Today (8 March 2013) marks International Women’s Day (IWD), a day that marks and acknowledges the economic, political and social achievements of women in the past, present and future. It is also a day when women are recognised for their achievements, regardless of divisions, whether national, ethnic, linguistic, cultural, economic or political. The struggles and accomplishments of the past are acknowledged as we look towards the future in order to tap into the unrecognised potentials and opportunities that await future generations of women.
UN Women Australia’s theme for International Women’s Day 2013 is ‘Ending Violence Against Women’.
Violence against women is a human rights violation which denies women their most basic rights and freedoms, such as freedom of opinion, mobility and participation in society. This fundamental violation of women’s rights remains widespread and affects all nations. UN Women premises its work on the belief that regardless of one’s country of birth, race, religion or background, women need strong laws, backed by implementation and services for protection and prevention.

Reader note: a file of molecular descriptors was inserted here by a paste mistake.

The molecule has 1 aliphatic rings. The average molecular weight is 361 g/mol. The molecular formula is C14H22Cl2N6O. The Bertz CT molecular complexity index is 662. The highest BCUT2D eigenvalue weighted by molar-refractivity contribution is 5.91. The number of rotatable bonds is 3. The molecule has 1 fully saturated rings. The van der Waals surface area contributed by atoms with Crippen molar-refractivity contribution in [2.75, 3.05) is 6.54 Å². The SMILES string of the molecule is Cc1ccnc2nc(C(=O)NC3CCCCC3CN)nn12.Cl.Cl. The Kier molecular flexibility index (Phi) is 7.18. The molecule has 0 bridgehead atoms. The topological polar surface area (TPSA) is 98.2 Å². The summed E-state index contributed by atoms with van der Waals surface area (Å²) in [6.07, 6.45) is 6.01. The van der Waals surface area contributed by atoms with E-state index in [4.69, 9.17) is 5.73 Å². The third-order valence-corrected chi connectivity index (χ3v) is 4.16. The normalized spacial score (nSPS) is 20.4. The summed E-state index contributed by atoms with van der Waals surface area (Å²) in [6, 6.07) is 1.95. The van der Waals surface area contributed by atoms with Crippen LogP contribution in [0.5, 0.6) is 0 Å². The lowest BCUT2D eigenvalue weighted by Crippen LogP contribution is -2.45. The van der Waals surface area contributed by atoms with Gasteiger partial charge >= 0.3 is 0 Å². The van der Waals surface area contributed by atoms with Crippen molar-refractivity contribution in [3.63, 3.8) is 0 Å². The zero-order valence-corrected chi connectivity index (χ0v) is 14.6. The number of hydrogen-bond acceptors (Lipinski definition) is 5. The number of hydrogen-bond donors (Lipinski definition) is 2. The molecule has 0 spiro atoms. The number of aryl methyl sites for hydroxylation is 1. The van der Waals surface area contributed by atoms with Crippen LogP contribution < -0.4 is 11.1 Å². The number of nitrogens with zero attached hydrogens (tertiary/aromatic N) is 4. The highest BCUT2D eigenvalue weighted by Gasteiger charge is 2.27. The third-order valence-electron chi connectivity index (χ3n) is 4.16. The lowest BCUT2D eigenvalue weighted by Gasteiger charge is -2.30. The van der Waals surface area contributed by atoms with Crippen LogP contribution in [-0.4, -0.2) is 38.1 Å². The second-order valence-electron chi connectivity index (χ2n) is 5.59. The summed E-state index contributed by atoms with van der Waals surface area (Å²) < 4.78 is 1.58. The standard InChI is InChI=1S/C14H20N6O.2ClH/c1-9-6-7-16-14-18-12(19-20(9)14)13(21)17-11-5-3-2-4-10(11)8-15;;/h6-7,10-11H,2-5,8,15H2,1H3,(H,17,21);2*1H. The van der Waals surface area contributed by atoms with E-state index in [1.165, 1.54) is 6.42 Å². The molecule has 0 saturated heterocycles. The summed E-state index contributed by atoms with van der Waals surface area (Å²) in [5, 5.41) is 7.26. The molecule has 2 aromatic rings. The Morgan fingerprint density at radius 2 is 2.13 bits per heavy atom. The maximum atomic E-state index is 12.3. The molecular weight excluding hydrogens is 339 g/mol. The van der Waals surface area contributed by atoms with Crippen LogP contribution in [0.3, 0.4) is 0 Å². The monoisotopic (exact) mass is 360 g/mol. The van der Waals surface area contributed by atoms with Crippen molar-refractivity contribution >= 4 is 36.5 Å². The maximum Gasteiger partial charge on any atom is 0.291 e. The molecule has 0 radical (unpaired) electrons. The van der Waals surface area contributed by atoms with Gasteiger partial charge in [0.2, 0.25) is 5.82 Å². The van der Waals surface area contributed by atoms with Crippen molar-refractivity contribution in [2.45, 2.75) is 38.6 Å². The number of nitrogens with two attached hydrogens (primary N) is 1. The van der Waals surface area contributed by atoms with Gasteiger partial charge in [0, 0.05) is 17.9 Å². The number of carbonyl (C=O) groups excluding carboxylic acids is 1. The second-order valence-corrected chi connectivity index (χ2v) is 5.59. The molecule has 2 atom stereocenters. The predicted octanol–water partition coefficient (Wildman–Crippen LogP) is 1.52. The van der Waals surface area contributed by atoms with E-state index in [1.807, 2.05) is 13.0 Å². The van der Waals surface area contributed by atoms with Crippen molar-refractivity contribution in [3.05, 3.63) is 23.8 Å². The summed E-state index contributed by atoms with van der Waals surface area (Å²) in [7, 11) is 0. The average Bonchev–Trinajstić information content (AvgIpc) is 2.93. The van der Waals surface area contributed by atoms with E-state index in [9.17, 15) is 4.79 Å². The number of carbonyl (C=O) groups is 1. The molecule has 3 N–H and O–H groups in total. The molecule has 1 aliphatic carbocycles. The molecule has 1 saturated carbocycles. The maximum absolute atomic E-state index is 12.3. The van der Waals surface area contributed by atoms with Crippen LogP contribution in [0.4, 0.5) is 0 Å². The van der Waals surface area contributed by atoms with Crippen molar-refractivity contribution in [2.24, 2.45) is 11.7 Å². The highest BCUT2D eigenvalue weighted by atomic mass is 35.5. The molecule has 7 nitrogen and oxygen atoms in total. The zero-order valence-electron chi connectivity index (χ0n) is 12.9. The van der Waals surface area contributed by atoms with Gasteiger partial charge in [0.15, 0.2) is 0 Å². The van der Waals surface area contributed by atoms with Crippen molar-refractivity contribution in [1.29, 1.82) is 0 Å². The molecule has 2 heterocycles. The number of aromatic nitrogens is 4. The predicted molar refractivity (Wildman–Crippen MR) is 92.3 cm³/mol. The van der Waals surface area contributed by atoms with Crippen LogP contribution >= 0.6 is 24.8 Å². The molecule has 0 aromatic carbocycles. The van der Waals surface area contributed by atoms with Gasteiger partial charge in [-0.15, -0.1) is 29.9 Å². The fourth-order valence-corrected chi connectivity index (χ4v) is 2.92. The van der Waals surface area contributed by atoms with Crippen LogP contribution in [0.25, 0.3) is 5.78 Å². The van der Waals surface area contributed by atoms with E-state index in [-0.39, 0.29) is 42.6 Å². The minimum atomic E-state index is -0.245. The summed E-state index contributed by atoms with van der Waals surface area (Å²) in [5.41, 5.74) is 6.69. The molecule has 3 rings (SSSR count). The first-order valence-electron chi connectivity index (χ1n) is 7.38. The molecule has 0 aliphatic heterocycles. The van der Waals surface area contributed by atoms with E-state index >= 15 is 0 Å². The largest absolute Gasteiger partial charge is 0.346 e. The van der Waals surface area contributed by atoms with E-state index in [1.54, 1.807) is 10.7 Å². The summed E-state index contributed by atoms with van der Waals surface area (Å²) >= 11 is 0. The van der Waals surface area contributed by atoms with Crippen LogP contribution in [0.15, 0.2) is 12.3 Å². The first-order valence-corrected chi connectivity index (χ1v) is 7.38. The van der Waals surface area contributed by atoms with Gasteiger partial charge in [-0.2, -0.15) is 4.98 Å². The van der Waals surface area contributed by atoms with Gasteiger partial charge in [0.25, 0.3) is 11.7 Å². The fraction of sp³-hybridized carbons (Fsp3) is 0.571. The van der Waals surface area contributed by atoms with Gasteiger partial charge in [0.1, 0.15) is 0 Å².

Violence against women takes many forms, affects girls and women of all ages and is not confined to a specific culture, region or country. Violence against women can include:
- Domestic and intimate partner violence (a woman is killed every week by a male partner or ex-partner within Australia);
- Sexual violence (a woman is assaulted every 15 seconds in Sao Paulo, Brazil);
- Harmful traditional practices (includes female genital mutilation as well as the 60 million girls under the age of 18 who are forced into marriage); and
- Violence against women in war and armed conflict.
"The story of women's struggle for equality belongs to no single feminist nor to any one organisation but to the collective efforts of ALL who care about human rights."